A couple of years ago, I had to handle a massive file transfer on a Windows file server. Back then I used Robocopy (mentioned in the link list) to do the job, which worked excellent.
Now I had to do a similar transfer and naturally wanted to re-use Robocopy until I saw that the article about a GUI for Robocopy on the Utiliy Spotlight website of Microsoft has been updated and now mentions a new copy tool called: Richcopy.
To release a better GUI than the one made for Robocopy is not that difficult. What is more interesting is the functionality of both tools.
Robocopy (I'm refering from now on to the command line) is a short name for 'robust copy' (and not Robot(ic) copy as many think, although it can be used in batch scripts). It is the known working tool to copy files and folders and keep their NTFS security permissions. However, it is known to be slow, as each file is treated once after another.
Richcopy is newer but does newer mean better? The GUI seems straightforward, simple and provides all essential copy-options.
I started the transfer with Richcopy:
As soon as I started the copy process, Richcopy accessed several files at the same time (see screenshot above). That's a big improvement over Robocopy! With this multi-threaded copy, it didn't only seem faster to my eye, but was in fact much faster. Another nice improvement is the fact, that now the copied folders and files take heritage of the destination folder. That's exactly what I needed in this file transfer scenario.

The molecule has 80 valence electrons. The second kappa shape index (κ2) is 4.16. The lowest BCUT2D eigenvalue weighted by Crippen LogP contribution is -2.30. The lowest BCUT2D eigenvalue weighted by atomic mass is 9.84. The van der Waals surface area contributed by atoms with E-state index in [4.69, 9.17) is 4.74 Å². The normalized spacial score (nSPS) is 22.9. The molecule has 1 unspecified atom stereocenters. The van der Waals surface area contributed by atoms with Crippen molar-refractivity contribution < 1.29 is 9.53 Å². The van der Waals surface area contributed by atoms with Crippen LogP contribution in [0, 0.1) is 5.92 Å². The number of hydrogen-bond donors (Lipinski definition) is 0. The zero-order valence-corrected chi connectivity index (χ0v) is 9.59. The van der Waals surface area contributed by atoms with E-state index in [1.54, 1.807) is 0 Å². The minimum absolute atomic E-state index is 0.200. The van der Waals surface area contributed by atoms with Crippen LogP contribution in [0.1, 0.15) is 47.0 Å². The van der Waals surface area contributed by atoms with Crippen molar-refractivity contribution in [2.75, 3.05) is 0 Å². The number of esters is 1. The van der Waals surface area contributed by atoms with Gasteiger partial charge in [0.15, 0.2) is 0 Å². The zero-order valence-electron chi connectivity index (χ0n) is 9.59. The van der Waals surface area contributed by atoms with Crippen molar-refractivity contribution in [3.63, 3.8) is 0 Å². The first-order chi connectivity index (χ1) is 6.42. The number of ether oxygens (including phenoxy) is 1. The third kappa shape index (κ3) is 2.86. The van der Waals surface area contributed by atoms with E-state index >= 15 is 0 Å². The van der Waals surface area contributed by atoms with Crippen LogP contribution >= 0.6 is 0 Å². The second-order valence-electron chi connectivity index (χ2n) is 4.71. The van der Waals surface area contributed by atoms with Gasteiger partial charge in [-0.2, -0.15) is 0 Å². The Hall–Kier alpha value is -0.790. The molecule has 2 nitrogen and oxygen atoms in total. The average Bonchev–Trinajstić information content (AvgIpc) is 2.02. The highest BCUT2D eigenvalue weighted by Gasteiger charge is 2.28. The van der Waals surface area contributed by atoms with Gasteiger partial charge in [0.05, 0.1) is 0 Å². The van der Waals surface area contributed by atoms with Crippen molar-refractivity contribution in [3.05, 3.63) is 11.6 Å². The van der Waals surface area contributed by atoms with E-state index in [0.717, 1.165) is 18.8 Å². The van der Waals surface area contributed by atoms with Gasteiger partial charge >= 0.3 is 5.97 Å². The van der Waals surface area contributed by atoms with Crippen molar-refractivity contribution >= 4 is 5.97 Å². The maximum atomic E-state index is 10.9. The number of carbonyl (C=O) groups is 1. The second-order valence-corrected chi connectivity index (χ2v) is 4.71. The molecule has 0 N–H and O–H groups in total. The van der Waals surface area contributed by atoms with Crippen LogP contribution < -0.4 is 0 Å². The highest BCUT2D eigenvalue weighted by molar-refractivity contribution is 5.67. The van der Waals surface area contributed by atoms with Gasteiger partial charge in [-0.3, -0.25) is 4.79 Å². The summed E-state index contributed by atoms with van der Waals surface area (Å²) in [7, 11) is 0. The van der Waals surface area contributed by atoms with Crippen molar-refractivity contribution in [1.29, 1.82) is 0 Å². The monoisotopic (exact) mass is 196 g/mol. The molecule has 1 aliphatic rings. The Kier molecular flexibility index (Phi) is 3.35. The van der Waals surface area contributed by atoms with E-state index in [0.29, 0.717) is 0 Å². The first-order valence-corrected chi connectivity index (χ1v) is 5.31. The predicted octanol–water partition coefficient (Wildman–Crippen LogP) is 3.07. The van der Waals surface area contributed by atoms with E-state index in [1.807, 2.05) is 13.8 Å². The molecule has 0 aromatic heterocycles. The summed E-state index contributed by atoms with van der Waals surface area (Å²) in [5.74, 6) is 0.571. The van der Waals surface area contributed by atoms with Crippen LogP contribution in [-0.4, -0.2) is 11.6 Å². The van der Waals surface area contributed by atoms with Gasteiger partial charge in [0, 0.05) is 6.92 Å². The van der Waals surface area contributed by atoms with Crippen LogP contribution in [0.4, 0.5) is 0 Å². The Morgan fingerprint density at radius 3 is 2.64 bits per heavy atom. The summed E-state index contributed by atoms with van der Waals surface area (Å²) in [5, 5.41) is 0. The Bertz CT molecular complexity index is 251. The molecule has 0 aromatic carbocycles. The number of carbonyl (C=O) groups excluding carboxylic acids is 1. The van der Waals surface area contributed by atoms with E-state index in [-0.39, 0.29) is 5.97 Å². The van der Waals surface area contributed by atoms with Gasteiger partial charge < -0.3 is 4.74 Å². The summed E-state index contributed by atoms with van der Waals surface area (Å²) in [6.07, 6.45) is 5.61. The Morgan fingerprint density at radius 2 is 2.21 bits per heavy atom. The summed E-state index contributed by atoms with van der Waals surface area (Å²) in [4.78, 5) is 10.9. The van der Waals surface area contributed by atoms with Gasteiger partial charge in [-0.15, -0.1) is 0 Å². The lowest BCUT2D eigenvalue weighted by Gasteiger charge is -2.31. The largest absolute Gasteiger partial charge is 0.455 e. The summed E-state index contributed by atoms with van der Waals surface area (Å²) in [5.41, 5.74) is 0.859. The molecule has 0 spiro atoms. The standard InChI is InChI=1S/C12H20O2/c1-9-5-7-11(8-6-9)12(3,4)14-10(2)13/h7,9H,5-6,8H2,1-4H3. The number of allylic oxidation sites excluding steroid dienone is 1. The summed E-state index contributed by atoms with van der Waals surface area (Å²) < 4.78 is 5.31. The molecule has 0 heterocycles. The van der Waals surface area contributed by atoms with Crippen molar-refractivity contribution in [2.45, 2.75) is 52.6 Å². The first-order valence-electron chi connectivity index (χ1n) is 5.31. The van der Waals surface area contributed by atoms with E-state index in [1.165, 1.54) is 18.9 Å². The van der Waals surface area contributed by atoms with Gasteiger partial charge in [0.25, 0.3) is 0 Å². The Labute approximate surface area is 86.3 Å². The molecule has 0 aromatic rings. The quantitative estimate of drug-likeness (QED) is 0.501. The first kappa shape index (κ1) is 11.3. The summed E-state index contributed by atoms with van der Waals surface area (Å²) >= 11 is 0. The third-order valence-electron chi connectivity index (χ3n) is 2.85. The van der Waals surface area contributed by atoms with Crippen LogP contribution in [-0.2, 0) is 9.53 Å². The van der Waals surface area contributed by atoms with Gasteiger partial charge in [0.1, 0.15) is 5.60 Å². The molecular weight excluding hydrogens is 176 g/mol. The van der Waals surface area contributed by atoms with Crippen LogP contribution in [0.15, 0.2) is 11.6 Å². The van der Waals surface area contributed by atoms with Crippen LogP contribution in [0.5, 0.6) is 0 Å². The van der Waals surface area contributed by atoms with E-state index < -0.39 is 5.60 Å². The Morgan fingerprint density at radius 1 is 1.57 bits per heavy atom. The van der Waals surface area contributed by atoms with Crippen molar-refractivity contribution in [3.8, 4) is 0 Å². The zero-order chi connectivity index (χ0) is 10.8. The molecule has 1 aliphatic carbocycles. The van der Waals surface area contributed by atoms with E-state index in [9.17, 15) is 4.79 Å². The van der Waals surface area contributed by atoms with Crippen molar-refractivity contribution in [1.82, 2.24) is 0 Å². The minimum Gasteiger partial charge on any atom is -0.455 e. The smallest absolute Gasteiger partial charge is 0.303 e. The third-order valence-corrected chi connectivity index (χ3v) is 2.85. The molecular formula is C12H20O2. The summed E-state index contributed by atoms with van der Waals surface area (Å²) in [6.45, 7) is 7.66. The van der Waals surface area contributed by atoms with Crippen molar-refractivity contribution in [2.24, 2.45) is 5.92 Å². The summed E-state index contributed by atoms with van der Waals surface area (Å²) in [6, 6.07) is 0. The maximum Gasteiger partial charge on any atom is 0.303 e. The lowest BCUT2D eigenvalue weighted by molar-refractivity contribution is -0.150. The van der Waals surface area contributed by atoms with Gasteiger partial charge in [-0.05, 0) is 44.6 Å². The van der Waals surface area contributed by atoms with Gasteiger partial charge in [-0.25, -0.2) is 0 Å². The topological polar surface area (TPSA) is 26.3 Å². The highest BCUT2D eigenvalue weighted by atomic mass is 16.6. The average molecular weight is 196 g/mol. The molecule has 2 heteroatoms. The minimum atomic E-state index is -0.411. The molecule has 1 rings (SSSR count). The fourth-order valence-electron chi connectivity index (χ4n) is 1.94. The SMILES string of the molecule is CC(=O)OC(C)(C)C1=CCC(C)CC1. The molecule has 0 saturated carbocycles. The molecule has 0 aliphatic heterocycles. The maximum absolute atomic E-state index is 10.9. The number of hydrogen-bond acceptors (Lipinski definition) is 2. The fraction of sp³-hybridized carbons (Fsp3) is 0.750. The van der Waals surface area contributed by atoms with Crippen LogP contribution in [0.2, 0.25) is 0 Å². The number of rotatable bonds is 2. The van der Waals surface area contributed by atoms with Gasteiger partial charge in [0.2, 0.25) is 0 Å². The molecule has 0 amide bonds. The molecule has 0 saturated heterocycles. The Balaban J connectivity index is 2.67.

The lucky moments were short: After a few subfolders (with so many subfolders that the UNC path is too long) Richcopy started to have problems and crashed. Yes, GUI was gone. Copy process was gone. I retried the same copy process and Richcopy crashed again.
I was forced to use Robocopy again, which had no problems whatsoever with long file names or file paths and everything was copied. But again, one file at a time, which made it much slower. Once everything was copied, I had to redo all the permissions-heritage on the destination folder, as all NTFS permissions were taken 1:1 from the source (this might be good in some scenarios, but that wasn't what I needed).
So to summarize this transfer, both tools have strong pros and cons:
| +++ No problems with long file path
|| --- Crashes when trying to copy long file path
|--- Copies the same permissions
||+++ Automatically applies destination folder permissions (heritage)
|--- Copies one file after another
||+++ Multi-Threading -> faster copy
|+++ Better documentation, more examples online
||--- Not many examples found
If Richcopy would not have crashed every time the path of the file to copy became too long, it would have been the perfect solution for my case. If this bug would be solved in Richcopy, it would be a worthy successor of Robocopy.
Note: I didn't use the command line functions of RichCopy, only the GUI. It might be that the crashes affect the GUI only.